Little by little, the crazy is returning to financial markets.
Borrowing money against your overpriced home in order to gamble in the stock market is the sort of bananas thing people did before the housing bubble popped and the stock market crashed. But a story published on MSN Money and the financial-news website Benzinga earlier this week encouraged people to do just that.
Specifically, author Jonathan Yates suggested you could take out a home equity line of credit and use the money to buy shares of hotel real estate investment trusts, which pay dividends that might be higher than the interest you'd pay on your loan. Then just sit back and wait to be rich. Try not to think about how stock prices are at all-time highs after a five-year bull market, or about how home prices have been inflated by Wall Street investors, putting them totally out of line with normal incomes again.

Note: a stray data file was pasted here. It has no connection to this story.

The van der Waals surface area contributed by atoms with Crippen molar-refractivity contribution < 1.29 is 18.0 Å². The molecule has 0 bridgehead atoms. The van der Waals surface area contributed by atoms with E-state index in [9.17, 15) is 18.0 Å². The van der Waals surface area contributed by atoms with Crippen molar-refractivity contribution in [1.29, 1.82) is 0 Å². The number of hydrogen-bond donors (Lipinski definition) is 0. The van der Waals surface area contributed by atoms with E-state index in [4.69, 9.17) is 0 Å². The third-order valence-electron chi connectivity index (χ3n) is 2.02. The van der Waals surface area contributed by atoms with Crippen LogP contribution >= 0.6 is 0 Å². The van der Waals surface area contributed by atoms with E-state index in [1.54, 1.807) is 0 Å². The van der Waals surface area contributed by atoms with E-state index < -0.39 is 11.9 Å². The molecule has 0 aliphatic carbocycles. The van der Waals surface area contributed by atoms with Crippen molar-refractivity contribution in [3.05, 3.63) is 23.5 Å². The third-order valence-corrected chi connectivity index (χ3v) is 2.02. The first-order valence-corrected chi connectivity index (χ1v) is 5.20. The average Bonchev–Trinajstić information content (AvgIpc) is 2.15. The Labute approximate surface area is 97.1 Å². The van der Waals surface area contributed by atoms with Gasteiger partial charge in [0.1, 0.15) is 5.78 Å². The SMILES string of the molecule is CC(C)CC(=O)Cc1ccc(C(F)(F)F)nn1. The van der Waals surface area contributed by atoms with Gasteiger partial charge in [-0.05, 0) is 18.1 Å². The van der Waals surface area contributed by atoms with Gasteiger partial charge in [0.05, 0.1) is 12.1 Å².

And try not to think about this factoid, from Wall Street Journal personal-finance columnist Jason Zweig (who is obviously just jealous he didn't think of this genius idea first):
— Jason Zweig (@jasonzweigwsj) March 18, 2014
Zweig and many others denounced this terrible, terrible financial advice widely and thoroughly almost immediately after it was published. TheStreet.com's Herb Greenberg called it "the scariest thing I've read in a long time."
But just in case you happened to see the story, missed the village stoning, and think this approach might be your ticket to riches, let me just say:
DO NOT DO THIS.
Still not convinced? Maybe this handy flowchart will help you in your decision-making process:
An simpler approach could be to set your house on fire and collect the insurance money. Although you could also, as MarketWatch reporter and aspiring financial planner Ben Eisen pointed out, stay in a hotel after your house has burned down, which will nicely boost the value of those hotel REITs.